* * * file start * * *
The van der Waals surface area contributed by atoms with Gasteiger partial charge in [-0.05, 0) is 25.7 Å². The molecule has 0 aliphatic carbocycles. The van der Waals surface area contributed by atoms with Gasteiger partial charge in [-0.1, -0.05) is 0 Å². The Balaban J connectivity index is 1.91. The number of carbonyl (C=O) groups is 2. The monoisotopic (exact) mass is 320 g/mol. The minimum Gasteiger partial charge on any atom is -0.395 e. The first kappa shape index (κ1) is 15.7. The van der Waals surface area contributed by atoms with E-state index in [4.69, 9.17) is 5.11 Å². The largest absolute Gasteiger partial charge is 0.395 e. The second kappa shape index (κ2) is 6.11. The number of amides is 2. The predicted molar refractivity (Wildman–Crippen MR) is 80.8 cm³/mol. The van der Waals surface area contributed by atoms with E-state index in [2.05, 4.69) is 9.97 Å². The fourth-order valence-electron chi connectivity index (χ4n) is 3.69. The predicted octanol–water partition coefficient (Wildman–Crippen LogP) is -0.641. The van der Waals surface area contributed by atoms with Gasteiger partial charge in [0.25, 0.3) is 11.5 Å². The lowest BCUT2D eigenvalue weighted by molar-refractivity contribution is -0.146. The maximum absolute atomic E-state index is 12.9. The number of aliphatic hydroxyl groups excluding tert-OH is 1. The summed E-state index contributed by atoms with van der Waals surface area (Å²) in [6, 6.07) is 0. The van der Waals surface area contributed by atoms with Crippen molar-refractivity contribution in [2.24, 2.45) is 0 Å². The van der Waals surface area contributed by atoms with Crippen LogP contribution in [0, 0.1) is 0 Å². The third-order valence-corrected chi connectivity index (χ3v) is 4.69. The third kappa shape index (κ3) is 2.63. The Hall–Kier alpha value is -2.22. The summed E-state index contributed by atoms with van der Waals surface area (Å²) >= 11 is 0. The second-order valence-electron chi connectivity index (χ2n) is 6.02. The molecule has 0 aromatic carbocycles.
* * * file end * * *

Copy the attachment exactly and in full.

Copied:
The van der Waals surface area contributed by atoms with Gasteiger partial charge in [-0.05, 0) is 25.7 Å². The molecule has 0 aliphatic carbocycles. The van der Waals surface area contributed by atoms with Gasteiger partial charge in [-0.1, -0.05) is 0 Å². The Balaban J connectivity index is 1.91. The number of carbonyl (C=O) groups is 2. The monoisotopic (exact) mass is 320 g/mol. The minimum Gasteiger partial charge on any atom is -0.395 e. The first kappa shape index (κ1) is 15.7. The van der Waals surface area contributed by atoms with E-state index in [4.69, 9.17) is 5.11 Å². The largest absolute Gasteiger partial charge is 0.395 e. The second kappa shape index (κ2) is 6.11. The number of amides is 2. The predicted molar refractivity (Wildman–Crippen MR) is 80.8 cm³/mol. The van der Waals surface area contributed by atoms with E-state index in [2.05, 4.69) is 9.97 Å². The fourth-order valence-electron chi connectivity index (χ4n) is 3.69. The predicted octanol–water partition coefficient (Wildman–Crippen LogP) is -0.641. The van der Waals surface area contributed by atoms with Gasteiger partial charge in [0.25, 0.3) is 11.5 Å². The lowest BCUT2D eigenvalue weighted by molar-refractivity contribution is -0.146. The maximum absolute atomic E-state index is 12.9. The number of aliphatic hydroxyl groups excluding tert-OH is 1. The summed E-state index contributed by atoms with van der Waals surface area (Å²) in [6, 6.07) is 0. The van der Waals surface area contributed by atoms with Crippen molar-refractivity contribution in [2.24, 2.45) is 0 Å². The van der Waals surface area contributed by atoms with Crippen LogP contribution in [0, 0.1) is 0 Å². The third-order valence-corrected chi connectivity index (χ3v) is 4.69. The third kappa shape index (κ3) is 2.63. The Hall–Kier alpha value is -2.22. The summed E-state index contributed by atoms with van der Waals surface area (Å²) >= 11 is 0. The second-order valence-electron chi connectivity index (χ2n) is 6.02. The molecule has 0 aromatic carbocycles.